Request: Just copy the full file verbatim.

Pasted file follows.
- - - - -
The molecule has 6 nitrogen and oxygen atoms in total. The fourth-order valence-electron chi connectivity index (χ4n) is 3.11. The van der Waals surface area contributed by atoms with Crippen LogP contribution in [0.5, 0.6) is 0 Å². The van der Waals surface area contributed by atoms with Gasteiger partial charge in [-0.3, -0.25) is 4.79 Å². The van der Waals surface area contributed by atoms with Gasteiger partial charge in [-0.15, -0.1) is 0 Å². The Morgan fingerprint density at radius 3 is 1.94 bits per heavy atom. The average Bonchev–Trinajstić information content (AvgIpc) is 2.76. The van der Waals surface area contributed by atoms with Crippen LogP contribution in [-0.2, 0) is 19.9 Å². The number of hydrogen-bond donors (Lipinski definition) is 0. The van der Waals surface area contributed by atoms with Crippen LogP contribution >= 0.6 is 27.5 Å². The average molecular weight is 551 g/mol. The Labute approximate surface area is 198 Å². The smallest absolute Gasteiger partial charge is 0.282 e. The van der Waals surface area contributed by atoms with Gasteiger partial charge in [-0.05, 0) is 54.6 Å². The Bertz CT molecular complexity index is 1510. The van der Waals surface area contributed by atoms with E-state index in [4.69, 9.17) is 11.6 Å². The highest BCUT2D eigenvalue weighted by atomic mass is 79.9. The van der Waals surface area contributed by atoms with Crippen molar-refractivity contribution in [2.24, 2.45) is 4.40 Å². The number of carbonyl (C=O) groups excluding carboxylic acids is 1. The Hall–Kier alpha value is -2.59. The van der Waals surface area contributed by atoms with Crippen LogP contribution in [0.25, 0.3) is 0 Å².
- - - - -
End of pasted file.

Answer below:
The molecule has 6 nitrogen and oxygen atoms in total. The fourth-order valence-electron chi connectivity index (χ4n) is 3.11. The van der Waals surface area contributed by atoms with Crippen LogP contribution in [0.5, 0.6) is 0 Å². The van der Waals surface area contributed by atoms with Gasteiger partial charge in [-0.3, -0.25) is 4.79 Å². The van der Waals surface area contributed by atoms with Gasteiger partial charge in [-0.15, -0.1) is 0 Å². The Morgan fingerprint density at radius 3 is 1.94 bits per heavy atom. The average Bonchev–Trinajstić information content (AvgIpc) is 2.76. The van der Waals surface area contributed by atoms with Crippen LogP contribution in [-0.2, 0) is 19.9 Å². The number of hydrogen-bond donors (Lipinski definition) is 0. The van der Waals surface area contributed by atoms with Crippen LogP contribution >= 0.6 is 27.5 Å². The average molecular weight is 551 g/mol. The Labute approximate surface area is 198 Å². The smallest absolute Gasteiger partial charge is 0.282 e. The van der Waals surface area contributed by atoms with Gasteiger partial charge in [-0.05, 0) is 54.6 Å². The Bertz CT molecular complexity index is 1510. The van der Waals surface area contributed by atoms with E-state index in [4.69, 9.17) is 11.6 Å². The highest BCUT2D eigenvalue weighted by atomic mass is 79.9. The van der Waals surface area contributed by atoms with Crippen molar-refractivity contribution in [2.24, 2.45) is 4.40 Å². The number of carbonyl (C=O) groups excluding carboxylic acids is 1. The Hall–Kier alpha value is -2.59. The van der Waals surface area contributed by atoms with Crippen LogP contribution in [0.25, 0.3) is 0 Å².